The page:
Emergent Curriculum

A child was building with various materials today during class. We noticed that it was challenging for him to balance the hat, the shark, and other materials evenly. The child demonstrated advanced critical thinking and problem solving skills by surveying, analyzing, and adjusting all materials until he was satisfied with placement.

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Then, he stated that the dinosaur was “looking at him.”  The teacher engaged in conversation with him, focusing on how the dinosaur was watching him work. Then, the child sat down and started drawing and spelled his name “so the dinosaur could see.” Other children joined him and began drawing, writing, and influencing the activities of one another. This type of organic influence and leadership is what we strive to have. IMG_0717

Another activity that went on during the day is when a couple children were making cookies for a birthday party. After they made a “batch,” we placed the cookies on a piece of paper and began to count them. Soon, the girls were drawing around each cookie and enhancing the circular shape. This simple activity highlights their fine motor skills, one-to-one correspondence, and ability to recognize, design and recreate shapes. This type of emergent curriculum keeps their attention for longer periods of time and allows us to work through several subjects – math, reading, and writing – from this one activity.

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One child added play-dough to the train he was playing with and started to drive it around the classroom. We talked about his train, where he was going, what his train is doing, and gave him paper and markers to have another form of “communication” about his train. According to the Reggio Emilia learning philosophy, children “speak” through symbolic languages, including drawing, sculpting, dramatic play, writing and painting to communicate their thinking process and theories. As he worked through his idea of adding play-dough on his train and driving the train around, we encouraged him to add a different element and form of “communication” to his train, simply to encourage him to depict his understanding using a different representation.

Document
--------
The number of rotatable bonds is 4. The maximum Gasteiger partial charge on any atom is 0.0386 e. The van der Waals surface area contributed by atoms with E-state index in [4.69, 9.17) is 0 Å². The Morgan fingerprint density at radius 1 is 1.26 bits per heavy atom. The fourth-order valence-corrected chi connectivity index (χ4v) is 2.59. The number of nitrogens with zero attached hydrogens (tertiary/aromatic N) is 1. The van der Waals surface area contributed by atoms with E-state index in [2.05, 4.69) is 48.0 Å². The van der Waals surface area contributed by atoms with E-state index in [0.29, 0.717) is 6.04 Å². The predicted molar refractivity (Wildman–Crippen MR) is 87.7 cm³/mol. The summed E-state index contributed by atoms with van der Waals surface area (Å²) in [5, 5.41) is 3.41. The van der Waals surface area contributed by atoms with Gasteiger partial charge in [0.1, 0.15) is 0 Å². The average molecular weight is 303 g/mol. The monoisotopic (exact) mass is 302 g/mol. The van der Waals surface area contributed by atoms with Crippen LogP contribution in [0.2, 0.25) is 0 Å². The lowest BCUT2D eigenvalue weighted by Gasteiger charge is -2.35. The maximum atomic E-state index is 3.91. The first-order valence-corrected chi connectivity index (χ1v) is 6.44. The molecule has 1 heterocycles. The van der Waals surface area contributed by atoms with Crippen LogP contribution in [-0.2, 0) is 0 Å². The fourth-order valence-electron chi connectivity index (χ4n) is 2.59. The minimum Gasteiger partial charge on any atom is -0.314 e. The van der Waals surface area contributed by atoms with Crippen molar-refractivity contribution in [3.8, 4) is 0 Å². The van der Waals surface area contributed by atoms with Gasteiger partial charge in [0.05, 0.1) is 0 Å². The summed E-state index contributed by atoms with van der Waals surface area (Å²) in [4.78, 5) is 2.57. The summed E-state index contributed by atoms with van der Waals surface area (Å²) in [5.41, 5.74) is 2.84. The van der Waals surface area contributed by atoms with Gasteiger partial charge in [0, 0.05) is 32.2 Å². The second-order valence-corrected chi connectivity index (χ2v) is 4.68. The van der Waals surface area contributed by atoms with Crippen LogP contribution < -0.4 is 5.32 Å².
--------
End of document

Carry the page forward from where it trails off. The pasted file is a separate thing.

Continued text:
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This is finished piece. Parents- notice how his scribbles go around the train and how much work went into this. Take note of how the scribbles are at the bottom half of the page and have long horizontal lines with short vertical lines. The child drew a train track that the train goes on!

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As he began to put the loose train parts on the play-dough, the children and teachers counted together, and one of the teacher’s started to jot down notes concerning the conversation and how they were counting. However the children used her marker and paper to count each piece and made circles around them as they counted.

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These activities show how the principles and values of the Reggio philosophy hold a powerful image of a child. We believe the child is a capable, competent human being filled with potential and ambition. The children naturally engage in reading writing and math without direction from teachers and have an active role in instruction. As long as we follow their lead, engage in deeper understanding, and have an active role, rich learning experiences occur.

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